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Gringa: A Contradictory Girlhood de Melissa…
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Gringa: A Contradictory Girlhood (edição: 2009)

de Melissa Hart (Autor)

MembrosResenhasPopularidadeAvaliação médiaConversas
312606,916 (4)Nenhum(a)
Torn between the high socioeconomic status of her father and the bohemian lifestyle of her mother, Melissa Hart tells a compelling story of contradiction in this coming-of-age memoir. Set in 1970s Southern California, Gringa is the story of a young girl conflicted by two extremes. On the one hand there's life with her mother, who leaves her father to begin a lesbian relationship, taking Hart and her two siblings along. Hart tells of her mom's new life in a Hispanic neighborhood of Oxnard, California, and how these new surroundings begin to positively shape Hart herself. At the opposite extreme is her father's white-bread well-to-do security, which is predictable and stable and boring. Hart ismade all the more fraught with frustration when a judge rules that being raised by two women is "unnatural" and grants her father primary custody.Hart weaves a powerful story of fleeting moments with her mother, of her unfolding adoration of Oxnard's Latino culture, and of the ways in which she's molded by the polarity of her parents' worldviews. Hart is faced with opposing ideals, caught between what she is "supposed" to want and what she actually desires. Gringa offers a touching, reflective look at one girl's struggle with the dichotomies of class, culture, and sexuality.… (mais)
Membro:autisticluke
Título:Gringa: A Contradictory Girlhood
Autores:Melissa Hart (Autor)
Informação:Seal Press (2009), 276 pages
Coleções:Sua biblioteca
Avaliação:
Etiquetas:to-read, borrow, memoirs, northamerica, nonfiction, 1970s, lgbt, wlw, family

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Gringa: A Contradictory Girlhood de Melissa Hart

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This book was a good read but ultimately pretty forgettable. I thought the recipes were cute in between the chapters, but I found their presence a bit strange. ( )
  lemontwist | Dec 18, 2009 |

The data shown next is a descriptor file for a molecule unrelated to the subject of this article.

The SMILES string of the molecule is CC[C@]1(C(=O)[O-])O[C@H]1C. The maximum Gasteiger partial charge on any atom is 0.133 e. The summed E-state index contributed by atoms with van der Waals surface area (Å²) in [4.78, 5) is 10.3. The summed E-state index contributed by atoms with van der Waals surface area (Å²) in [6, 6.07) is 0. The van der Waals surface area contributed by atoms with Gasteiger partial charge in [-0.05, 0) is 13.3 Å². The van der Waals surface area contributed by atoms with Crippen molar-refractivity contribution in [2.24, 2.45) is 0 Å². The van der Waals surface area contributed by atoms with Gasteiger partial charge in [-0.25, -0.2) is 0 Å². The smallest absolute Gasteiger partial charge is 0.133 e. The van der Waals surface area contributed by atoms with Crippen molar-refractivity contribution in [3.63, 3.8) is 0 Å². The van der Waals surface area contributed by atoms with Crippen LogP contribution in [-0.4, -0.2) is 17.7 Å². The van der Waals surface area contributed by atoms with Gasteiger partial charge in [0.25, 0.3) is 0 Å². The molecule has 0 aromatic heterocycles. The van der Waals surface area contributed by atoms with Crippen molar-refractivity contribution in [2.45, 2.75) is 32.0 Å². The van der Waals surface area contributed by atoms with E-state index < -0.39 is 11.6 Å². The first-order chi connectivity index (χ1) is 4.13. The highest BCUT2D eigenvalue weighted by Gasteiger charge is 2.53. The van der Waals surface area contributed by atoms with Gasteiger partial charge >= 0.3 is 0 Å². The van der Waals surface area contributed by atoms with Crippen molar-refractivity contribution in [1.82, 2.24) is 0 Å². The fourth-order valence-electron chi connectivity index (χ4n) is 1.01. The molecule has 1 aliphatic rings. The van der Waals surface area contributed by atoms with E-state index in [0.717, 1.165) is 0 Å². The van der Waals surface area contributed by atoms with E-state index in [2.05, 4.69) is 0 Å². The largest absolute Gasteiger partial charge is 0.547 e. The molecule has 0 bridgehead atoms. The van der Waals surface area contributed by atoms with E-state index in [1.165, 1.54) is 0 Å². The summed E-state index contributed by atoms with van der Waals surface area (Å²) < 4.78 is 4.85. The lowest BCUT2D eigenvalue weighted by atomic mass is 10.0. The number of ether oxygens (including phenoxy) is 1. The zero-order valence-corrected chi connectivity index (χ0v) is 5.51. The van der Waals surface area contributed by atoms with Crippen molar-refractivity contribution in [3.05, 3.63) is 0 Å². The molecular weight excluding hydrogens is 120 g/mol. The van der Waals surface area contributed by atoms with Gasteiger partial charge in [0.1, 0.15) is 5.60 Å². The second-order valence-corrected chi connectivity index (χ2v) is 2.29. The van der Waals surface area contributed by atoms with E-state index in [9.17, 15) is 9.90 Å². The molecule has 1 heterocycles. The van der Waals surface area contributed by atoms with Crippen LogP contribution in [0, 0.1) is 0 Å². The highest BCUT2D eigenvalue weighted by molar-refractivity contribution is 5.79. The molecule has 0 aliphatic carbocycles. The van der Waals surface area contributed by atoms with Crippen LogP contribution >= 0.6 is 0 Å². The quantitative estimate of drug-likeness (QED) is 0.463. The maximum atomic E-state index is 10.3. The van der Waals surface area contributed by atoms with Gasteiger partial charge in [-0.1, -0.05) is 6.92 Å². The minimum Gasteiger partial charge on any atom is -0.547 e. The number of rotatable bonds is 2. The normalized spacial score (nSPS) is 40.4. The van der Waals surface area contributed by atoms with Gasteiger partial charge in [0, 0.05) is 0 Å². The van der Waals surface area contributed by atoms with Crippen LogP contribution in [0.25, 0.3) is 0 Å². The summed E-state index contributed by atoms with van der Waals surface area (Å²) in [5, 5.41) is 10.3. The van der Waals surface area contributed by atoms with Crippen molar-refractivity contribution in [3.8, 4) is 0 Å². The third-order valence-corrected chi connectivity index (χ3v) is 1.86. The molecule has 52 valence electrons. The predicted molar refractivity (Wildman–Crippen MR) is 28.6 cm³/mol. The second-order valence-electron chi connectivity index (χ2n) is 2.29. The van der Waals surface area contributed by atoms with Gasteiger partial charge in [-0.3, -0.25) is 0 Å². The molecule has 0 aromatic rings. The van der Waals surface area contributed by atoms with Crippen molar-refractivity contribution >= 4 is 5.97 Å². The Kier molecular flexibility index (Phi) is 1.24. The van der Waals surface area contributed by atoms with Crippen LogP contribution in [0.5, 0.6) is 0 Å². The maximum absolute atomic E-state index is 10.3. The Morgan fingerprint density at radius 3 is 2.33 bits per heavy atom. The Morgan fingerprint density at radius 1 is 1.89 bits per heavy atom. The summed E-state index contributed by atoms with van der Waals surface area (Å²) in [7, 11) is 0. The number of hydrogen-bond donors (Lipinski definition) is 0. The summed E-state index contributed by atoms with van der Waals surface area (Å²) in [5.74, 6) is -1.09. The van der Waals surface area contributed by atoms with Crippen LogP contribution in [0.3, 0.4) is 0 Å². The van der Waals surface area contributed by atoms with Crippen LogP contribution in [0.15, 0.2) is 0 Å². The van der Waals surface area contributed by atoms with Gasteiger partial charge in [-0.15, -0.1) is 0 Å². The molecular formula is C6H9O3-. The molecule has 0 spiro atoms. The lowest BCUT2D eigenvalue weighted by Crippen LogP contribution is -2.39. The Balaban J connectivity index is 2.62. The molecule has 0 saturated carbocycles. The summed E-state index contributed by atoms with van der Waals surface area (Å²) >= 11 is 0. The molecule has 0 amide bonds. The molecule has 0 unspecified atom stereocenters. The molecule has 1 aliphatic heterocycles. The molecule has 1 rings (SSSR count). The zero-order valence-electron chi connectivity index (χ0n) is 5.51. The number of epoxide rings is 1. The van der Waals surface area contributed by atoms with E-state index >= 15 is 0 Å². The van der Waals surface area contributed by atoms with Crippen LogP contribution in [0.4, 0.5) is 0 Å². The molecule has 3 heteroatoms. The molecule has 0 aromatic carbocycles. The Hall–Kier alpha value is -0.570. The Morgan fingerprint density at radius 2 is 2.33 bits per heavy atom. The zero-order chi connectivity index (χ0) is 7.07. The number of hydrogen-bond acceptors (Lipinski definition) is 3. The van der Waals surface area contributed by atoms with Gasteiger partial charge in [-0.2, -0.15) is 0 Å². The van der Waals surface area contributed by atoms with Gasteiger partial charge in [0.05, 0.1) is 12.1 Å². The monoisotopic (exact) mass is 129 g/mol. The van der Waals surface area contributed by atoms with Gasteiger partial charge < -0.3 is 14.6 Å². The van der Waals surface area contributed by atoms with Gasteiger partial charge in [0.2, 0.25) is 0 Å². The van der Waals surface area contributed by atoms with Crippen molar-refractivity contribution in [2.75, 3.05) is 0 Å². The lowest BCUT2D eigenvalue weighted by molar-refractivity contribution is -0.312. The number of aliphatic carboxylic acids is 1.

Kirkus Reviews

Hart (Journalism/Univ. of Oregon; The Assault of Laughter, 2005) takes a second crack at recording her coming-of-age years in 1970s Southern California. While the author's first memoir focused on her relationship with her lesbian mother, this one deals with not only that issue but also with her conflicted feelings about being white. When her parent's marriage dissolved and her mother moved out of their upper-middle-class suburban home, taking the author and siblings with her to Oxnard, a farming community north of the city, Hart was drawn to the color, warmth and especially the food of the large Hispanic families nearby. Chapters end with tongue-in-cheek recipes for making such dishes as tortillas, frito boats, chimichangas and chili. Her father soon won primary custody of the children, and the end-of-chapter recipes change to such delicacies as "WASP Milkshake" and "White Girl Cookies." Hart viewed her cultural background as pallid, banal and insipid, and her awkward teenage attempts to make her way into more vibrant and tradition-laden cultures were often disconcerting and disappointing. As a misfit college freshman at UC-Santa Cruz, she hooked up with a Mexican-American janitor, believing that as his girlfriend she had finally achieved cultural legitimacy. For a time they lived together in a ramshackle trailer on his parents' ranch, but the disparities in their backgrounds and in their expectations and ambitions doomed the relationship, apparently ending her search for an identity in the Hispanic world. The concluding chapter recounts a disastrous post-college trip to Spain with her mother in which the two women were totally out of synch with each other. The book is filled withdetailed conversations and particulars of dress, mannerisms and facial expressions that give it the feeling of a novel. A quirky narrative of artfully reconstructed memories.
  melissamhart | Sep 10, 2009 |
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Torn between the high socioeconomic status of her father and the bohemian lifestyle of her mother, Melissa Hart tells a compelling story of contradiction in this coming-of-age memoir. Set in 1970s Southern California, Gringa is the story of a young girl conflicted by two extremes. On the one hand there's life with her mother, who leaves her father to begin a lesbian relationship, taking Hart and her two siblings along. Hart tells of her mom's new life in a Hispanic neighborhood of Oxnard, California, and how these new surroundings begin to positively shape Hart herself. At the opposite extreme is her father's white-bread well-to-do security, which is predictable and stable and boring. Hart ismade all the more fraught with frustration when a judge rules that being raised by two women is "unnatural" and grants her father primary custody.Hart weaves a powerful story of fleeting moments with her mother, of her unfolding adoration of Oxnard's Latino culture, and of the ways in which she's molded by the polarity of her parents' worldviews. Hart is faced with opposing ideals, caught between what she is "supposed" to want and what she actually desires. Gringa offers a touching, reflective look at one girl's struggle with the dichotomies of class, culture, and sexuality.

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